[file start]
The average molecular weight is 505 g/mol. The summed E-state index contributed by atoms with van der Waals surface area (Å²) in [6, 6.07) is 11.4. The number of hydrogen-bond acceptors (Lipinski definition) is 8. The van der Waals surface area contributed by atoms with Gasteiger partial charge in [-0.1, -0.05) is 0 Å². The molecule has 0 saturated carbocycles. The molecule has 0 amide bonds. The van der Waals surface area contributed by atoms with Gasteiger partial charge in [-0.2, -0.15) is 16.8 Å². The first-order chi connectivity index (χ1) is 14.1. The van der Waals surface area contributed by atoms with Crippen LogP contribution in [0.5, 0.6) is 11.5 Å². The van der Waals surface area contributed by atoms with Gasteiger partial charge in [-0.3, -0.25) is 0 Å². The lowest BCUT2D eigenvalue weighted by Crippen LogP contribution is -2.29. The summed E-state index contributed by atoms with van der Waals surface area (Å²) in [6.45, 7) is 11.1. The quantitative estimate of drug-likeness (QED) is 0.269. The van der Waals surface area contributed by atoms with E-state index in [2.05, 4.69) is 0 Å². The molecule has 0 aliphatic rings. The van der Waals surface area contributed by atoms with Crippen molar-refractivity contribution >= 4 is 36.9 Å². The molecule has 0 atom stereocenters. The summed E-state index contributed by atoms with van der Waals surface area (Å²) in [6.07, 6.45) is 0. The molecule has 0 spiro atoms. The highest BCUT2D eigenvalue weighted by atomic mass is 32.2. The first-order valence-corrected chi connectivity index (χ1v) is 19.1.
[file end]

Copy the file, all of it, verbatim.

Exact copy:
The average molecular weight is 505 g/mol. The summed E-state index contributed by atoms with van der Waals surface area (Å²) in [6, 6.07) is 11.4. The number of hydrogen-bond acceptors (Lipinski definition) is 8. The van der Waals surface area contributed by atoms with Gasteiger partial charge in [-0.1, -0.05) is 0 Å². The molecule has 0 saturated carbocycles. The molecule has 0 amide bonds. The van der Waals surface area contributed by atoms with Gasteiger partial charge in [-0.2, -0.15) is 16.8 Å². The first-order chi connectivity index (χ1) is 14.1. The van der Waals surface area contributed by atoms with Crippen LogP contribution in [0.5, 0.6) is 11.5 Å². The van der Waals surface area contributed by atoms with Gasteiger partial charge in [-0.3, -0.25) is 0 Å². The lowest BCUT2D eigenvalue weighted by Crippen LogP contribution is -2.29. The summed E-state index contributed by atoms with van der Waals surface area (Å²) in [6.45, 7) is 11.1. The quantitative estimate of drug-likeness (QED) is 0.269. The van der Waals surface area contributed by atoms with E-state index in [2.05, 4.69) is 0 Å². The molecule has 0 aliphatic rings. The van der Waals surface area contributed by atoms with Crippen molar-refractivity contribution >= 4 is 36.9 Å². The molecule has 0 atom stereocenters. The summed E-state index contributed by atoms with van der Waals surface area (Å²) in [6.07, 6.45) is 0. The molecule has 0 spiro atoms. The highest BCUT2D eigenvalue weighted by atomic mass is 32.2. The first-order valence-corrected chi connectivity index (χ1v) is 19.1.